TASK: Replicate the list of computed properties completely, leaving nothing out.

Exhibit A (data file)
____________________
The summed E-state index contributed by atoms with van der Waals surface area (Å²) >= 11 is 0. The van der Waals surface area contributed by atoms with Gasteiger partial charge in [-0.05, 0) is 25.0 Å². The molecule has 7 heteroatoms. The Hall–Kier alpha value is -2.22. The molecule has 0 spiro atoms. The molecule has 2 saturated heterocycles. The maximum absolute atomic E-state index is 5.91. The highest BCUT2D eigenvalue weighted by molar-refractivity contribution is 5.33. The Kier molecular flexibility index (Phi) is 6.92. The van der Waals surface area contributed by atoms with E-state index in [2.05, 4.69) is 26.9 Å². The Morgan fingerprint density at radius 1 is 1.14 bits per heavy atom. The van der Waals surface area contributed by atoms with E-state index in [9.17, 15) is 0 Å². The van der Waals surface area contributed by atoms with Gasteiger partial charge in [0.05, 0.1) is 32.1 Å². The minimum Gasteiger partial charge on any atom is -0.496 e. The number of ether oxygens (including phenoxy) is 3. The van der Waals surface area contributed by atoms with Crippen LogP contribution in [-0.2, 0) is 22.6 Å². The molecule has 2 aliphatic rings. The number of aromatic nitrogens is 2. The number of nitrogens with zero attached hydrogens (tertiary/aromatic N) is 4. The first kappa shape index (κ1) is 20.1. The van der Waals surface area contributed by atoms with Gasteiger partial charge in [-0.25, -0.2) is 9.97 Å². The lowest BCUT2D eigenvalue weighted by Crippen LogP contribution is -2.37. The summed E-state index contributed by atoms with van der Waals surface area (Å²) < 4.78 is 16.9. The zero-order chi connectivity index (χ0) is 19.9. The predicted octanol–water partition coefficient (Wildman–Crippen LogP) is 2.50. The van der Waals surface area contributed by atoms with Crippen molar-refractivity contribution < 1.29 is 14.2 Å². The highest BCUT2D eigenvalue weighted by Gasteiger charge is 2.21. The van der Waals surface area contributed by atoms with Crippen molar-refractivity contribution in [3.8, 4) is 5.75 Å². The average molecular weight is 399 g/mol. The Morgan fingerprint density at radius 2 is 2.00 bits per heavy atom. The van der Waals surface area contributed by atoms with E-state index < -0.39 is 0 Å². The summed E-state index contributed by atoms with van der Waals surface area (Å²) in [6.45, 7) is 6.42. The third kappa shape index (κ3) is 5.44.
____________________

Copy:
The summed E-state index contributed by atoms with van der Waals surface area (Å²) >= 11 is 0. The van der Waals surface area contributed by atoms with Gasteiger partial charge in [-0.05, 0) is 25.0 Å². The molecule has 7 heteroatoms. The Hall–Kier alpha value is -2.22. The molecule has 0 spiro atoms. The molecule has 2 saturated heterocycles. The maximum absolute atomic E-state index is 5.91. The highest BCUT2D eigenvalue weighted by molar-refractivity contribution is 5.33. The Kier molecular flexibility index (Phi) is 6.92. The van der Waals surface area contributed by atoms with E-state index in [2.05, 4.69) is 26.9 Å². The Morgan fingerprint density at radius 1 is 1.14 bits per heavy atom. The van der Waals surface area contributed by atoms with E-state index in [9.17, 15) is 0 Å². The van der Waals surface area contributed by atoms with Gasteiger partial charge in [0.05, 0.1) is 32.1 Å². The minimum Gasteiger partial charge on any atom is -0.496 e. The number of ether oxygens (including phenoxy) is 3. The van der Waals surface area contributed by atoms with Crippen LogP contribution in [-0.2, 0) is 22.6 Å². The molecule has 2 aliphatic rings. The number of aromatic nitrogens is 2. The number of nitrogens with zero attached hydrogens (tertiary/aromatic N) is 4. The first kappa shape index (κ1) is 20.1. The van der Waals surface area contributed by atoms with Gasteiger partial charge in [-0.25, -0.2) is 9.97 Å². The lowest BCUT2D eigenvalue weighted by Crippen LogP contribution is -2.37. The summed E-state index contributed by atoms with van der Waals surface area (Å²) < 4.78 is 16.9. The zero-order chi connectivity index (χ0) is 19.9. The predicted octanol–water partition coefficient (Wildman–Crippen LogP) is 2.50. The van der Waals surface area contributed by atoms with Crippen molar-refractivity contribution < 1.29 is 14.2 Å². The highest BCUT2D eigenvalue weighted by Gasteiger charge is 2.21. The van der Waals surface area contributed by atoms with Crippen molar-refractivity contribution in [3.8, 4) is 5.75 Å². The average molecular weight is 399 g/mol. The Morgan fingerprint density at radius 2 is 2.00 bits per heavy atom. The van der Waals surface area contributed by atoms with E-state index < -0.39 is 0 Å². The summed E-state index contributed by atoms with van der Waals surface area (Å²) in [6.45, 7) is 6.42. The third kappa shape index (κ3) is 5.44.